Monday, 27 January 2014


I didn't put an exclamation mark after "Eureka" because what I have to say does not warrant the dramatic affirmation of such a punctuational point. What I am about to say is merely a wee thought that has occurred to me, and then grown into something that I wish to express on this darling little blog.

Here goes.

My recent 'book lists' (this one is and was my first) share many parallels with poetics. I don't know if you can say that poetics is a more conscious scrabbling for a less-knowable sub-conscious truth (of course the word 'scrabbling' offers connotational derrogatariness that isn't intentional in an ad hominem sort of way), but certainly in many of 'the ways of poetics', one can find oneself believing what one says, being inspired to write, being totally and utterly ready to continue (having asked permission), and yet act in a completely contrary way - which would suggest a difference of opinion between consciousnesses perhaps. I think I'm going to elucidate this in a separate post with particular respect to poetry, 'watch this space'...

But my point is that in buying a book, are we not saying (unless we are 'fetishists' or, to use a term I am perhaps more semantically familiar with, 'objectivists'. 'Collectors' would probably have got the job done without wasting so many words...), "I want to read this book." And yet, why do we buy some and show such limp desire to ever read them? Why does it take us so long to read some of them, after being so excited to buy them? As I write this, I begin to doubt myself, but then I feel empowered again; there is a similarity - a disparity (though not necessarily a necessary one) between the act (of writing poetics/buying a book) and the 'follow up' act (the next creative work/the next book you read) - respectively.

Maybe this all depends on what you intend to do with the book. Maybe it depends on whether you buy a book with the specific intention of reading it within a certain time frame; if you buy it because you want to read it 'sometime' then maybe there's more leeway. But then you can still have more definite biblio-intentions one minute, only to change them then next. And then, sometimes we write poetics when we're trying to write something else, so maybe none of this is that clear cut.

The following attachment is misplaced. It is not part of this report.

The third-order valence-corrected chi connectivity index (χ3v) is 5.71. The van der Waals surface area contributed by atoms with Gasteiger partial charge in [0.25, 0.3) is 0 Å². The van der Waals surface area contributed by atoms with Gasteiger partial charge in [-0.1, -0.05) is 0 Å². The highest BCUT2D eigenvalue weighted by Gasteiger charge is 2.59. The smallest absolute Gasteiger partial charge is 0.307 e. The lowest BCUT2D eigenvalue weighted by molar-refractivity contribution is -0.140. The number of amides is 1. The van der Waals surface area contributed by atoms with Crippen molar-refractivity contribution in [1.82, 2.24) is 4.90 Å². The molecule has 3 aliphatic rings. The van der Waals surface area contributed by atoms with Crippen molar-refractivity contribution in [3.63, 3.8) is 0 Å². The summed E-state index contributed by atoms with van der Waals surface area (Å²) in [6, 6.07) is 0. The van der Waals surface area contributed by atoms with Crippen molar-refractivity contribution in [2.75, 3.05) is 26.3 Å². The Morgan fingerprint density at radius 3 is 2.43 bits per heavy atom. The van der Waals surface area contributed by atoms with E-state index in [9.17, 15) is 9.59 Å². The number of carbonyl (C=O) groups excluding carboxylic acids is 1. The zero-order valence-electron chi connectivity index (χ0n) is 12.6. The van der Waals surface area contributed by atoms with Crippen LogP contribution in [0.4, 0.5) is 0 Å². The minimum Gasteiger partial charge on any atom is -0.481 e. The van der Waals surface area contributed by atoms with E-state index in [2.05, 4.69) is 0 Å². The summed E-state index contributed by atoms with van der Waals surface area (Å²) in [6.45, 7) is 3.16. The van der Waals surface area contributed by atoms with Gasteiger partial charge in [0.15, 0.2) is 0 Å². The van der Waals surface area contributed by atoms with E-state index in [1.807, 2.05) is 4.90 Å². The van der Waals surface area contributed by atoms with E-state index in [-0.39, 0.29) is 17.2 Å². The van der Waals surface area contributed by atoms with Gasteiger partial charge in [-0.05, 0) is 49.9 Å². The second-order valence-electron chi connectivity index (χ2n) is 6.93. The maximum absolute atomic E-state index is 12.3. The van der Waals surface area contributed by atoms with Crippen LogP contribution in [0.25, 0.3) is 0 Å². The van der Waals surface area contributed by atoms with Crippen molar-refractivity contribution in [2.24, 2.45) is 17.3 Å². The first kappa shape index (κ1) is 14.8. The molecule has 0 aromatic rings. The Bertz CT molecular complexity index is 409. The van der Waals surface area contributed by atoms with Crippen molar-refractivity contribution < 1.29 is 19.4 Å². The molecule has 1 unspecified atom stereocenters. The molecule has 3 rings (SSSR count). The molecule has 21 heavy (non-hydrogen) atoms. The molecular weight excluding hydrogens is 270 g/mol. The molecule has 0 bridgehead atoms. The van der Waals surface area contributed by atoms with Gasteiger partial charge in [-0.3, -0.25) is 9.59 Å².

I'd feel a bit of a cheater if I united book-buying and poetics-writing under the banner of 'human changeability' or whatever... Maybe I've just looked at book-buying from an overly writer-centric point of view... But then this is a mostly writing focused blog isn't it?

I think the ratio of questions to answers has grown too large now. Time to


Monday, 20 January 2014

Not My Fault

Yesterday I was traveling to Manchester to meet a dear friend, but due to some bridge maintenance work had to stop in Preston. The rail replacement bus service was over half an hour away, so instead of hanging around idly, I decided to visit Fishergate Shopping Centre. I didn't have any choice; if I'd hung around outside I would've frozen to death, and if I'd waited inside I, er, risked... being hit by a train.

Lo and behold, the first shop that grabbed my attention was the Book Clearance Centre, because of their bright displays. Next thing I knew I was inside the shop. I have no memory of actually going inside, so they must've been using mind control (not my fault, honestly). A moment later I'm walking out with these new books:

  • Less Than Zero - Bret Easton Ellis
  • The Picador Book of Forty: Forty Writers Inspired by a Number - Charlotte Greig (ed.)
  • Mersey Minis Volume Four: Loving - Deborah Mulhearn (ed.) [featuring Ginsberg!]
Now you know I'd never go out buying books when I'm not earning any money. That would be irresponsible. I'm telling you, they musta used witchcraft on me, or... or mind-altering substances diffused into the atmosphere in gaseous form. Maybe it was UFOs - crop circles or something. It wasn't my fault, though.

Why won't you believe me?

Saturday, 18 January 2014

More Books

I really shouldn't be buying more books at the minute, what with not actually earning any money at the mo, but it's hard to resist. I was out in Lancaster to buy a book for a friend, wandering down some of the quaint alleys and by soot-blackened, teetery buildings. Neither of the two Waterstones had what I was after, so I thought I'd have a look in a couple of charity shops. What with there being a university close by, it's a decent place to find some Literature (and literature) amongst the Maeve Binchy and Tom Clancy. Plus buying them 'for a good cause' makes me feel less bad about spending money I shouldn't.